One
Hundred Years of Solitude

The unvarying
or unchanging state is the greatest fear of humanity. Humans are by nature
social beings, who does not live in a society? Or feels the need to belong?
When one has experienced accompaniment, joy and communication; loneliness and
solitude become unbearable. But what does one do when doomed to live in
solitude? Gabriel Garcia Marquez raises this question in his novel described as
Magical Realism: One Hundred Years of Solitude. In the novel, the author uses
figurative language in the description of his characters and events so effectively
that the reader identifies himself with the situation each character is going
through; this stylistic way of writing belongs to the literary movement,
Magical Realism, which could be defined as an ‘ideological stratagem used to
collapse many different kinds of writing, and many different political turmoil,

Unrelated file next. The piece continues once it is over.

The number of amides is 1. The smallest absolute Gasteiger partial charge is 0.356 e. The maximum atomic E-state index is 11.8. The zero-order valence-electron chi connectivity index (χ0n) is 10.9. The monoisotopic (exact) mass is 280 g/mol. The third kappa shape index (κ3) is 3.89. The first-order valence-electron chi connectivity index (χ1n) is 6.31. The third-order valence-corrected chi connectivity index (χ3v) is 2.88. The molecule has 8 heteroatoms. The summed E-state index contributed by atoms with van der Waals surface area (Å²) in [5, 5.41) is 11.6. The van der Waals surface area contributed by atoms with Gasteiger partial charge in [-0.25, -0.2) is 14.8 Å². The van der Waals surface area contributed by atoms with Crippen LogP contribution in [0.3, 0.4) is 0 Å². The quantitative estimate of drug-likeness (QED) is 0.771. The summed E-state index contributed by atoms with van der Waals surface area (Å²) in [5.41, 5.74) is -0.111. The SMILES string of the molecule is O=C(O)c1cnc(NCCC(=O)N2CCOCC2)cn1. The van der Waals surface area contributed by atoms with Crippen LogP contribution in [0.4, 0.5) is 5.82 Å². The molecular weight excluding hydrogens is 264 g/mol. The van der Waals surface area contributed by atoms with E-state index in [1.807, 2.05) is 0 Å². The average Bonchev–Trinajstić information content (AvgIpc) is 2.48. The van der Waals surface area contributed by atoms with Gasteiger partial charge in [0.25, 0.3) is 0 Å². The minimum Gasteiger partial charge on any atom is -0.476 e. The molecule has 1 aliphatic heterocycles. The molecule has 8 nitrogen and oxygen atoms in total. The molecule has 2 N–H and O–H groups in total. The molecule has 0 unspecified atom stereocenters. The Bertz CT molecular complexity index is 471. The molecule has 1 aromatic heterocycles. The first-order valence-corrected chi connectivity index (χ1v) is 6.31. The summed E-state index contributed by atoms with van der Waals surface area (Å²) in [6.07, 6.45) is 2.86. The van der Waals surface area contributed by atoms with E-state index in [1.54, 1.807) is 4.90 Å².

into one single, usually escapist concept” (217).

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Magical Realism is a south
American narrative strategy characterized by the inclusion of mystical elements
into seemingly realistic fiction. As the founder of this literary movement,
Gabriel Garcia Márquez, created the novel A Hundred Years of Solitude to depict
the magical reality of Colombia. Jose Arcadio Buendía the main character in
García Marquez’s novel yearns for a life of discovery, in his seeking he uncovers
the mystery town of Macondo: “…A village of twenty adobe houses, built on the
bank of a river of clear water that ran along a bed of polished stones, which
were white and enormous, like prehistoric eggs” (1).  The
creation of this fictional world, serves primarily to introduce the experiences
of the Buendía family and emphasize the fantastic quality of imaginary events. “The switches of voice
reflect the villagers; thoughts, including what they think the dead are
thinking, this complexity is all subsumed and remarkably controlled by the
humorous voice of the omniscient narrator, who makes It seem like child’s play.”
(Conniff) The narrator is omniscient homogeneous and is
characterized for his story world participation in itself.